What may these facts, the impossibility of developing such a trunk in an evolutional way, and the elephants' intellect, mean? (This puzzle may include mammoths, as their frozen cadavers in Siberia show that they also had giant brain and trunk.) They may mean that elephants and mammoths, when they first appeared some 5 million years ago, as paleontology data say, were genetically engineered by intelligent beings. Engineered by Extraterrestrials, since there were no other intelligent beings on the Earth at that time.)

Above it was told that elephants can use different objects for different aims. Hence we can conclude that elephants have at least reached the level of early Homo Sapiens or Homo Sapiens Sapiens, in their social development, or the level or most backward tribes who don't even know fire, any buildings, and often don't know even clothes. (Do not confuse early Homo Sapiens with Homo Sapiens Sapiens, that is us humans, and with Homo Sapiens Neanderthalensis, that is another intelligent species of hominoids, who died out about 30 thousand years ago, after about 10 thousand years co-existence with Homo Sapiens). Due to elephants' strength, which allows them, for example, to break a tree with 50 inches diameter or to uproot such trees), they don't have such a need of artificial tools like different species of Homo Sapiens had. Example: a usual elephant, that is an elephant who didn't train on purpose how to kill tigers, alone can kill several tigers who would attack it, while several untrained humans or intelligent hominiods could hardly kill one tiger.

Here is however what may happen after humans invent antigravs (antigravitation flying devices) and leave the planet of Earth in the quest for better natural conditions (as you know, one of worst conditions on our planet is too frequent earthquakes that destroy what has been created during years of hardworking. An example: the earthquake in San  Francisco in the beginning of 20th century that turned this thriving city into ruins):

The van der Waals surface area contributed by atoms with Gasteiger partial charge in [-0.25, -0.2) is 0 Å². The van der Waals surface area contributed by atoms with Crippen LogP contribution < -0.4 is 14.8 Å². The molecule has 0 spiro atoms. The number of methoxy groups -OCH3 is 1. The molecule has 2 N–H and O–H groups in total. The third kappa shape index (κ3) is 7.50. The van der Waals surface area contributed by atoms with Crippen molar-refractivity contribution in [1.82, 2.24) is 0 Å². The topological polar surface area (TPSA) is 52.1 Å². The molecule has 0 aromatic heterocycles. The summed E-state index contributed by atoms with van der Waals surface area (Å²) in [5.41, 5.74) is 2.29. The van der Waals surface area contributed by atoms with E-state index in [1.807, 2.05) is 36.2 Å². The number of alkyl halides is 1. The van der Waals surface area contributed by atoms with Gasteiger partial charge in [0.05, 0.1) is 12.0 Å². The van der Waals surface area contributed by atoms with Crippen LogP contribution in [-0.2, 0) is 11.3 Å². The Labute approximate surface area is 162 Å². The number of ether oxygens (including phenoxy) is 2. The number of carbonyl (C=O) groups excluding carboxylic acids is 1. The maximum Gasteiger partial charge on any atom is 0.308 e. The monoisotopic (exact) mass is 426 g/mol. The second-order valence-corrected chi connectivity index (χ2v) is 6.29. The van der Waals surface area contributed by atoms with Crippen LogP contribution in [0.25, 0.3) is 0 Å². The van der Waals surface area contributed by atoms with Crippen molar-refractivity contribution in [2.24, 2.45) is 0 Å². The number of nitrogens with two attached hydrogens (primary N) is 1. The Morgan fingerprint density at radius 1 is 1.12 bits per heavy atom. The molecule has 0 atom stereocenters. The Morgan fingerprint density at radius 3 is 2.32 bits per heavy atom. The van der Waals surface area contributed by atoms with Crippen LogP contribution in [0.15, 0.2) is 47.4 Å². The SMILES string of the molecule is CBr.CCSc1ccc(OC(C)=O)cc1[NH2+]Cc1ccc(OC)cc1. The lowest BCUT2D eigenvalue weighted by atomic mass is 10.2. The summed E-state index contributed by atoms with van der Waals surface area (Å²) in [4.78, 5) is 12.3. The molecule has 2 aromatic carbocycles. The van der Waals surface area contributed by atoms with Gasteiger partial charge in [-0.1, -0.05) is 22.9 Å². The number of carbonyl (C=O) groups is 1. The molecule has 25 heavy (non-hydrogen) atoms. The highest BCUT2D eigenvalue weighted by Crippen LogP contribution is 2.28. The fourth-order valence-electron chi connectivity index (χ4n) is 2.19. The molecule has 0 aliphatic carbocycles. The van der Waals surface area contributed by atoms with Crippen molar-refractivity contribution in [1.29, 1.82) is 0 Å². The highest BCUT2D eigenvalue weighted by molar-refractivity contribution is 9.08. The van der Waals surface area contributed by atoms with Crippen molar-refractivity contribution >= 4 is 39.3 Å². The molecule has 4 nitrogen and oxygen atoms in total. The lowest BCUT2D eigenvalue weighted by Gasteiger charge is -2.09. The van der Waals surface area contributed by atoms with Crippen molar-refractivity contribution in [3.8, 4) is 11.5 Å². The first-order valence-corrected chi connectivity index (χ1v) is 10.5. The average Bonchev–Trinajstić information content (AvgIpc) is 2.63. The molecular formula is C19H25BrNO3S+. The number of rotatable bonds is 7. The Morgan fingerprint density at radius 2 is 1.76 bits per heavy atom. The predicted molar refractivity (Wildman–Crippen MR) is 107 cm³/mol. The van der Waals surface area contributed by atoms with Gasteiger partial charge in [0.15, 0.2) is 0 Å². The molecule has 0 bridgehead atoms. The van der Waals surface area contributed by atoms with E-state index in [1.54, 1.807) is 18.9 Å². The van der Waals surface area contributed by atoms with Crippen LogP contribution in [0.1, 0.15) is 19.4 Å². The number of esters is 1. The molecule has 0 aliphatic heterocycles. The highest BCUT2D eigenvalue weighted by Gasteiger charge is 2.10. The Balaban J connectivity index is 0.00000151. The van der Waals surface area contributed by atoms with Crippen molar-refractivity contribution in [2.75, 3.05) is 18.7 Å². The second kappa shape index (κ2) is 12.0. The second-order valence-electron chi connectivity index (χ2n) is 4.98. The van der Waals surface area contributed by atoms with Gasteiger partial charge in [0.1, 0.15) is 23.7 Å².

After this the elephants will become the strongest and most intelligent species on the Earth, if humans certainly don't eradicate them before leaving the Earth. There are also hominoid apes, but their development doesn't allow them to compete with elephants and many other animals, just like several tens of thousands years ago our own development didn't allow us humans to compete well not only with elephants but with say tigers. The latters, for instance, caused big troubles to the people in India yet in the 19th century.

After elephants got acquainted with Homo Sapiens Sapiens and his methods, there is a big probability that they may use such methods against hominoid apes (it is very sad, but they use these even against humans in some backward areas. It quite often happens that an elephant wounded by hunters begins killing people and destroy villages, and it is not an easy task to stop or kill such an animal, because of its intelligence. This is one of the reasons why there are only about ten thousand rhinos remaining in Africa, while over half a million elephants. Another reason is elephants' strength. But, in fact, who makes elephants such killers, if not the hunters who are able to kill an elephant just for its tusks?). So -- again, if Homo Sapiens Sapiens leaves the Earth and doesn't eradicate elephants before leaving it -- there is a big chance that next dominating intelligent species on the Earth will be the elephants.

Perhaps a similar thing already took place in Earth's history: previous intelligent species had left it, and the time for humans has come. Perhaps also that recently discovered species called "dinosaur from Alberta", which skull has an incredibly big size and which therefore is thought to have been intelligent, also left the Earth and not died out with another dinosaurs. Alas, we cannot verify this for sure...


To be continued